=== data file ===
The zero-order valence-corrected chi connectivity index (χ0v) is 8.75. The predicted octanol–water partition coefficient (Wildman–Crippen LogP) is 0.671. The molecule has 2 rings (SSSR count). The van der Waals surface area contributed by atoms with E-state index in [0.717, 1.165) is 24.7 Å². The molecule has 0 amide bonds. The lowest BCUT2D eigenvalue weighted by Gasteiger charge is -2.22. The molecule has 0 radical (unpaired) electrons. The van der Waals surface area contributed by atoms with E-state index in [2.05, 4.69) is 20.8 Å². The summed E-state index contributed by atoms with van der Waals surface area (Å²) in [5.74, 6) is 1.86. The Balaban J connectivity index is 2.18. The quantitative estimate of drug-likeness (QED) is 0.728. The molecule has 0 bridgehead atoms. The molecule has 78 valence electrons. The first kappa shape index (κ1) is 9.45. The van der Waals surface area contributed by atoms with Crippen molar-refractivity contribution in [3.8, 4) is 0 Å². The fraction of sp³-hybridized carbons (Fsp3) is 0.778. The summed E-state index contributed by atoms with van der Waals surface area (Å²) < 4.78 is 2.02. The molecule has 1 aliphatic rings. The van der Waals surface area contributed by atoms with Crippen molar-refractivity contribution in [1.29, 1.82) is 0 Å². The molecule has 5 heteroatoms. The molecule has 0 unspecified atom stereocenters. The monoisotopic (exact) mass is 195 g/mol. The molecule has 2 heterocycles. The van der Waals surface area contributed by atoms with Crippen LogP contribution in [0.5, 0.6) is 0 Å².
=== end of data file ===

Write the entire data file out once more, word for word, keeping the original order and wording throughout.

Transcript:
The zero-order valence-corrected chi connectivity index (χ0v) is 8.75. The predicted octanol–water partition coefficient (Wildman–Crippen LogP) is 0.671. The molecule has 2 rings (SSSR count). The van der Waals surface area contributed by atoms with E-state index in [0.717, 1.165) is 24.7 Å². The molecule has 0 amide bonds. The lowest BCUT2D eigenvalue weighted by Gasteiger charge is -2.22. The molecule has 0 radical (unpaired) electrons. The van der Waals surface area contributed by atoms with E-state index in [2.05, 4.69) is 20.8 Å². The summed E-state index contributed by atoms with van der Waals surface area (Å²) in [5.74, 6) is 1.86. The Balaban J connectivity index is 2.18. The quantitative estimate of drug-likeness (QED) is 0.728. The molecule has 0 bridgehead atoms. The molecule has 78 valence electrons. The first kappa shape index (κ1) is 9.45. The van der Waals surface area contributed by atoms with Crippen molar-refractivity contribution in [3.8, 4) is 0 Å². The fraction of sp³-hybridized carbons (Fsp3) is 0.778. The summed E-state index contributed by atoms with van der Waals surface area (Å²) < 4.78 is 2.02. The molecule has 1 aliphatic rings. The van der Waals surface area contributed by atoms with Crippen molar-refractivity contribution in [1.29, 1.82) is 0 Å². The molecule has 5 heteroatoms. The molecule has 0 unspecified atom stereocenters. The monoisotopic (exact) mass is 195 g/mol. The molecule has 2 heterocycles. The van der Waals surface area contributed by atoms with Crippen LogP contribution in [0.5, 0.6) is 0 Å².